Floodwaters run through Cutchogue late last year after superstorm Sandy....

Floodwaters run through Cutchogue late last year after superstorm Sandy. Gov. Andrew Cuomo is proposing that owners with homes damaged during superstorm Sandy or those in the flood zones be offered buyouts and the land preserved as a coast. (Oct. 29, 2012) Credit: Randee Daddona

Long Island lawmakers said Monday a Cuomo administration proposal to offer to buy homes ruined by superstorm Sandy, relocate homeowners and leave the parcels to Mother Nature would attract little interest in Nassau and Suffolk counties.

The overwhelming number of Island residents would rather rebuild than relocate, they said.

"In all honesty, nobody has brought it up. At all," said Senate co-leader Dean Skelos (R-Rockville Centre), whose southwest Nassau district was among the hardest-hit by the Oct. 29 storm. "Most of the things I've read, people want to go back to their communities."

Gov. Andrew M. Cuomo is preparing what his staff calls an "action plan" to deploy about $30 billion that New York is to receive from the federal government for Sandy recovery. The plan includes money to either help residents rebuild along the coastline -- perhaps raising their dwellings to meet new building requirements -- or take money to leave.

Cuomo wants to earmark $400 million for buyouts, an aide said. Owners would be offered the pre-storm value of their homes and would provide incentives for entire blocks that decided to sell. The land would be left vacant; in some areas, dunes or other natural barriers would be created. The administration didn't provide any other details Monday.

The governor has been talking about buying out some homeowners for weeks, saying of dwellings built in flood-vulnerable zones "Maybe Mother Nature doesn't want you here."

Such an initiative most likely would appeal to residents in the Rockaways, Brooklyn's Sheepshead Bay section and the Oakwood Beach neighborhood on Staten Island, said Sen. Marty Golden (R-Brooklyn).

"Some of these areas, you're going to see people take the money and leave," Golden said. He said that some areas, particularly Oakwood Beach, have a bowl-like topography that makes them acutely vulnerable to the storm surge that accompanies a hurricane.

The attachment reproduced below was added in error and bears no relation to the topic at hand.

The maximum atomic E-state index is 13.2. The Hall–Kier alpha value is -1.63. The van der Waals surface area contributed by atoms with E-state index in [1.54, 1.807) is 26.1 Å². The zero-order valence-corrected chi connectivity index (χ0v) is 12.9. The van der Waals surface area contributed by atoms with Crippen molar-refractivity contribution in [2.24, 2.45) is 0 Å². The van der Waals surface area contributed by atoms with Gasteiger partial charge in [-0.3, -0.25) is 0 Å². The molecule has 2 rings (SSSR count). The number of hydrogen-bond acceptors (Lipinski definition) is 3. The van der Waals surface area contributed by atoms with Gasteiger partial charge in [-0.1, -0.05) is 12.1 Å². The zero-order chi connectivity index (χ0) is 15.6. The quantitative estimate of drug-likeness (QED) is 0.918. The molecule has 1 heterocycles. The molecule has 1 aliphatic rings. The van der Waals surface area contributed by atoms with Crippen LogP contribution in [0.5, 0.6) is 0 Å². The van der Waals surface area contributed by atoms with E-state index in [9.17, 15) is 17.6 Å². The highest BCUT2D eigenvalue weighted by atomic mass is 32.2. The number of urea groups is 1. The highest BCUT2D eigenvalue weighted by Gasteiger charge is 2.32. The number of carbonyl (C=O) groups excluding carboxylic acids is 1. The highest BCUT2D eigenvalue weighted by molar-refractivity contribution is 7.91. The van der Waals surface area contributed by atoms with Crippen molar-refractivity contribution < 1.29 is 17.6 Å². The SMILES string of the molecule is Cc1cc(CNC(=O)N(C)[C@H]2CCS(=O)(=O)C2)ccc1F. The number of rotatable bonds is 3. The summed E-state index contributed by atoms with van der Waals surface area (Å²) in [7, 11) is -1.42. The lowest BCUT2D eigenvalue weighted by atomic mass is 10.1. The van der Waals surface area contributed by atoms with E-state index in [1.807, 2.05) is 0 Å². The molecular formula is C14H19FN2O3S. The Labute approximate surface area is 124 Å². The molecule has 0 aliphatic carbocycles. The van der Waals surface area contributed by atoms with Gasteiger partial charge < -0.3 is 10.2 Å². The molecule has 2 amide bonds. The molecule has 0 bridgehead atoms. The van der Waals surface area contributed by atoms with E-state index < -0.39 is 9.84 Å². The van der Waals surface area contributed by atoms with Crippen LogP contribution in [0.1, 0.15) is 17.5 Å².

Assemb. Brian Curran (R-Lynbrook) said he heard from many Baldwin residents a week after the storm, who said they wanted to pull up stakes. But he's not sure if that still holds true three months later.

He is slated to hold two district meetings this month to give local officials a "better sense" of how many residents prefer to relocate.

Assemb. Harvey Weisenberg (D-Long Beach) said very few of his constituents would take the offer even though that city was among the most devastated communities.

"The City of Long Beach is like an extended family. People who live here never want to leave," Weisenberg said. "I don't know of anybody who would take this opportunity [a buyout]. We're resilient. We're restoring."

Just "a handful, at most" of Lindenhurst residents would be interested in leaving, said Sen. Phil Boyle (R-Bay Shore), who represents the area. "The vast majority want to rebuild," he said. "These homes, in some cases, have been passed down for generations."

Last week, the Island's county executives, Nassau's Edward Mangano and Suffolk's Steve Bellone, met with the Cuomo administration and emerged saying few residents would choose to accept buyouts.

Still, lawmakers said the offer should be a part of New York's recovery plan. Sen. Jack Martins (R-Mineola) said rebuilding decisions should come from the ground up, with individual homeowners and municipalities making the decisions.

Skelos warned that lawmakers have to be "very, very careful" about creating a situation where large chunks of a community are returned to nature and scattered houses remain. "My biggest concern is that we don't want to abandon an entire community," Skelos said.

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